Joane Yate Her Booke, 1682

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[Library Title: Whitney cookery collection, ca. 1400 - 1895 (Vol. 3)]

Manuscript Location
New York Public Library, Schwarzman Building - Manuscripts & Archives Division
Holding Library Call No.
MssCol 3318
Manuscript Cookbooks Survey Database ID#
Place of Origin
Date of Composition
This book is inscribed on the first leaf: Joane Yate Her Booke. It contains 147 numbered recipes in a single handsome though often difficult hand, presumably that of Joane Yate; these recipes are included in an index in the front. It also contains, at the end, five recipes in a different hand that are not entered in the index.

The book mostly concerns savory pies, puddings, sauces (for roast pig, roast duck, roast chicken or partridge, boiled chicken, shoulder of mutton, woodcock, and veal), meat dishes (including two recipes for shoulder of mutton in blood, a favorite dish of the time), fish dishes, and pickled meats, fish, and vegetables. Unusual for a cookbook of this period, there are only a few recipes for sweets: a cake, cracknels, and a handful of creams, including the then-popular "snow cream." The author calls for sack in many recipes, both savory and sweet, and she cuts her cracknels with a "sack glass," an uncommon reference.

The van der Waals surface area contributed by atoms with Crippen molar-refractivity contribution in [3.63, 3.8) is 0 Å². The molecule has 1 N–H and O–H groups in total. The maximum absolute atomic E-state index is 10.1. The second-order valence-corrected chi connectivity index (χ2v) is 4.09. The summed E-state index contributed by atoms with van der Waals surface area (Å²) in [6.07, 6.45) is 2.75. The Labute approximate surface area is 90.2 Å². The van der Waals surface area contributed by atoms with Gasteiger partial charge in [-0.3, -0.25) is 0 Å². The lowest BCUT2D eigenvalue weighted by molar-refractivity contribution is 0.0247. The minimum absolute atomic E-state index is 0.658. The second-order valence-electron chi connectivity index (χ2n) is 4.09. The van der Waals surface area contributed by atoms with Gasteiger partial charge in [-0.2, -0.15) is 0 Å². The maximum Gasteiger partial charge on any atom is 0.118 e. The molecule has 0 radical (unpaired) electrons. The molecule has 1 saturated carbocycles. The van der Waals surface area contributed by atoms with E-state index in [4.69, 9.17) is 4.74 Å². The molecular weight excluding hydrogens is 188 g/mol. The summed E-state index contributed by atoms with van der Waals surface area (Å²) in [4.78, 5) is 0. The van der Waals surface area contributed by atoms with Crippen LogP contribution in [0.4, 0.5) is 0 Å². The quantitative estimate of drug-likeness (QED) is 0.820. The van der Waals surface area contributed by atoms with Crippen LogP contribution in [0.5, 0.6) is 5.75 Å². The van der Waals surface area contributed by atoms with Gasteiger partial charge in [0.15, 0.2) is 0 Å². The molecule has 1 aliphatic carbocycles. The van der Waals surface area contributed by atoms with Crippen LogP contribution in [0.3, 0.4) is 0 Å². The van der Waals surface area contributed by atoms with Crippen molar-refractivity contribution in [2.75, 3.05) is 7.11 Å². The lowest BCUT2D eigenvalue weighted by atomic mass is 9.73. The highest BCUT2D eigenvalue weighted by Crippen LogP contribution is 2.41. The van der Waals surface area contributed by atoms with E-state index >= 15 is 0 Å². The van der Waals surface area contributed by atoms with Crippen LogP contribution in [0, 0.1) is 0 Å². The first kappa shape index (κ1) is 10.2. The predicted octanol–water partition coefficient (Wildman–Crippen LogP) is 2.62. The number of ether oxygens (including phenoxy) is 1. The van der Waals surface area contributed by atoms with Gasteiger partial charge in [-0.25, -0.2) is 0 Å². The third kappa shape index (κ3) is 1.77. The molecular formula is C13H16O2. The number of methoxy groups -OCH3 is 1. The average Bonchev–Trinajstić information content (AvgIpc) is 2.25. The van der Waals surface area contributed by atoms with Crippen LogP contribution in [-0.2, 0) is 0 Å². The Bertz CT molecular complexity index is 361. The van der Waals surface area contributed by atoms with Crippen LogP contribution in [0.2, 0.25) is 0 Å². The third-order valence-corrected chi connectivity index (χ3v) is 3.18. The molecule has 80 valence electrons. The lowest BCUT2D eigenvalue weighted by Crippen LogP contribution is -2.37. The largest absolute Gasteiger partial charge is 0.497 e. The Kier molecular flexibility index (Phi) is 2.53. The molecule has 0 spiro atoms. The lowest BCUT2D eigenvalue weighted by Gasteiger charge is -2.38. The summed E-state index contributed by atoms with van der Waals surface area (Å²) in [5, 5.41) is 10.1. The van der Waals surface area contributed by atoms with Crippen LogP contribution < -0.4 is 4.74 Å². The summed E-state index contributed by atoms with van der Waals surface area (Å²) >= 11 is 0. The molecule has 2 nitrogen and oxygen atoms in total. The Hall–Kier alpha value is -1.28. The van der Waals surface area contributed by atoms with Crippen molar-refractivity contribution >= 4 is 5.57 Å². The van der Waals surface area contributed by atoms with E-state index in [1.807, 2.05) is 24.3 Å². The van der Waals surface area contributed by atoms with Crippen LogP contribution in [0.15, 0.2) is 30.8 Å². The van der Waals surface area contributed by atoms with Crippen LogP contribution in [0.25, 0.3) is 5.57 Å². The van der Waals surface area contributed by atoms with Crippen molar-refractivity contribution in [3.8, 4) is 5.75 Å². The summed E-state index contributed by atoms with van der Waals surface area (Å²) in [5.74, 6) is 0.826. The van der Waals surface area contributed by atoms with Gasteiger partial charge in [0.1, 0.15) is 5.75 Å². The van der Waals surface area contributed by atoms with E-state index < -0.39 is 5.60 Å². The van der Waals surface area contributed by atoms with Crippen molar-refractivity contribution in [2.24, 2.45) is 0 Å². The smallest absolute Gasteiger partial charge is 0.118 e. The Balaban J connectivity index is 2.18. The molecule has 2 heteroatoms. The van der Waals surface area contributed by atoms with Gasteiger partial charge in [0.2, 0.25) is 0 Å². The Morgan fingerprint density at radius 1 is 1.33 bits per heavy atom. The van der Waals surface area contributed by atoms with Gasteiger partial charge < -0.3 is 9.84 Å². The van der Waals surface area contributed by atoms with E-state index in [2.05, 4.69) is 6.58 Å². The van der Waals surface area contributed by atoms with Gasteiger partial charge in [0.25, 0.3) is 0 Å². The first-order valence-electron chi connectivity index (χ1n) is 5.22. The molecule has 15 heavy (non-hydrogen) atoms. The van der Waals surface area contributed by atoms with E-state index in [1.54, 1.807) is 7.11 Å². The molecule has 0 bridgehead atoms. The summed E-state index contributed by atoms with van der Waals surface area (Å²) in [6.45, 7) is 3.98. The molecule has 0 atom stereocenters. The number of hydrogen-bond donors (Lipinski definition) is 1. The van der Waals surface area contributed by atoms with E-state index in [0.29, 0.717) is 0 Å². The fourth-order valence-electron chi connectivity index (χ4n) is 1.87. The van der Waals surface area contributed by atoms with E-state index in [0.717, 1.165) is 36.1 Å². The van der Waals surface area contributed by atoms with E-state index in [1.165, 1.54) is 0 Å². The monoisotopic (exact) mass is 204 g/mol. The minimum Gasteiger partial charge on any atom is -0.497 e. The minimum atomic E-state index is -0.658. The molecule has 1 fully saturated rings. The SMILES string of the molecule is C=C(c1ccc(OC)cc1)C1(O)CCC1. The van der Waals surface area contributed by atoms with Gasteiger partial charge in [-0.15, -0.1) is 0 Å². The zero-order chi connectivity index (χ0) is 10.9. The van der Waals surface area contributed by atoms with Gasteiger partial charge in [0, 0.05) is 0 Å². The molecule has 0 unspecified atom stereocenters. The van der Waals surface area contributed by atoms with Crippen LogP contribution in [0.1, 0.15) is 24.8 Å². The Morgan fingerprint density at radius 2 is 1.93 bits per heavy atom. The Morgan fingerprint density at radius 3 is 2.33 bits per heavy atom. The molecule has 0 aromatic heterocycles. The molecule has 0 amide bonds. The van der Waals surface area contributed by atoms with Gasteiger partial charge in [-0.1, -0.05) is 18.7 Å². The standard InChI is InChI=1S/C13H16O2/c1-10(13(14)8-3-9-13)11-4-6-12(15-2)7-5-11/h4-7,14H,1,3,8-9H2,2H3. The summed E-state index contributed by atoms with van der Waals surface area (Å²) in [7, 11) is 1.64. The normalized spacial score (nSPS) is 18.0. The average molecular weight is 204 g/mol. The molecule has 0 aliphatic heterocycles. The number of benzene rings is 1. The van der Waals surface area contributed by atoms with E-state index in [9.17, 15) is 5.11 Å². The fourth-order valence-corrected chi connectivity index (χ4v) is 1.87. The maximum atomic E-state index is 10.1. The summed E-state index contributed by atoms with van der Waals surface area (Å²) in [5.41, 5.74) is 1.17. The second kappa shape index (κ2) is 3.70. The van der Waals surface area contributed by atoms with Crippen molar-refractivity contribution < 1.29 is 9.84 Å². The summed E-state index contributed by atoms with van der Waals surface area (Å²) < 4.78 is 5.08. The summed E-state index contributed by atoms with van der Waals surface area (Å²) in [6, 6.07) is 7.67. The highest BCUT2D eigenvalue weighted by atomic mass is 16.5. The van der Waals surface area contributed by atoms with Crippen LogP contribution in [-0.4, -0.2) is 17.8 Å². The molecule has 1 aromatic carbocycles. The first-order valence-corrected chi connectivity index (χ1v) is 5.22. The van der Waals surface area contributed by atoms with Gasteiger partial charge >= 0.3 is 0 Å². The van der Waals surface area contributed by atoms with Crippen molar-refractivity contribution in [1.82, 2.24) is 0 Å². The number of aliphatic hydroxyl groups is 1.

This manuscript is particularly interesting for the five bills of fare that are written at the end of the notebook: for the winter season (in two courses); for Christmas (three courses); for the spring (three courses); for the summertime (two courses), and for a fish dinner in Lent (two courses). In the two-course menus, the second course includes both savory dishes and sweet dishes (likely eaten separately, with a change of plates), while in the three-course course menus, the second course is entirely savory and the third entirely sweet. Thus the second, and final, course of the summertime bill of fare comprises "a dish of young rabbits, a dish of chicken, a dish of partridges, a dish of scotch collops, [?] pigeon pie, a dish of cheesecakes, a dish of tarts, a dish of sack cream, a trifle, [and] a dish of snow in the middle of ye table." The third course of a bill of fare "for ye spring" consists of "a tart of nerritos [?], a dish of snow, a dish of teeth [?], a lay [cut-laid] tart, a dish of jelly, a dish of sack cream, a dish of almond cream, a charger of sweetmeats, [and] a dish of fruit."